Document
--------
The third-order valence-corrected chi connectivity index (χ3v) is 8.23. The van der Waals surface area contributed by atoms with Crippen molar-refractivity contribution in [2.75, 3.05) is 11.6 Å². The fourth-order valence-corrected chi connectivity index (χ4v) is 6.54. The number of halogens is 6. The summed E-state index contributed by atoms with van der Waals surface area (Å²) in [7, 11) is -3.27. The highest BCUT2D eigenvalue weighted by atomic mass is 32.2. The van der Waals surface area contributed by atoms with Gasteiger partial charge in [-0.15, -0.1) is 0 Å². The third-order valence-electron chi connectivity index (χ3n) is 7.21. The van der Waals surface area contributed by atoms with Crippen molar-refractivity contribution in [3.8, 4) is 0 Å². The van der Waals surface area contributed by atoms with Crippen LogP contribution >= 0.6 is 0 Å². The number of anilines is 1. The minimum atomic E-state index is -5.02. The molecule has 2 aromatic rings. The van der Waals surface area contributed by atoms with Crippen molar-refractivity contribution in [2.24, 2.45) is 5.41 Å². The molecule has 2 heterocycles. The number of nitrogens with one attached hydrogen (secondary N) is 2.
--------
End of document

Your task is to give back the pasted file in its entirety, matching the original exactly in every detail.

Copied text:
The third-order valence-corrected chi connectivity index (χ3v) is 8.23. The van der Waals surface area contributed by atoms with Crippen molar-refractivity contribution in [2.75, 3.05) is 11.6 Å². The fourth-order valence-corrected chi connectivity index (χ4v) is 6.54. The number of halogens is 6. The summed E-state index contributed by atoms with van der Waals surface area (Å²) in [7, 11) is -3.27. The highest BCUT2D eigenvalue weighted by atomic mass is 32.2. The van der Waals surface area contributed by atoms with Gasteiger partial charge in [-0.15, -0.1) is 0 Å². The third-order valence-electron chi connectivity index (χ3n) is 7.21. The van der Waals surface area contributed by atoms with Crippen molar-refractivity contribution in [3.8, 4) is 0 Å². The van der Waals surface area contributed by atoms with Crippen LogP contribution >= 0.6 is 0 Å². The number of anilines is 1. The minimum atomic E-state index is -5.02. The molecule has 2 aromatic rings. The van der Waals surface area contributed by atoms with Crippen molar-refractivity contribution in [2.24, 2.45) is 5.41 Å². The molecule has 2 heterocycles. The number of nitrogens with one attached hydrogen (secondary N) is 2.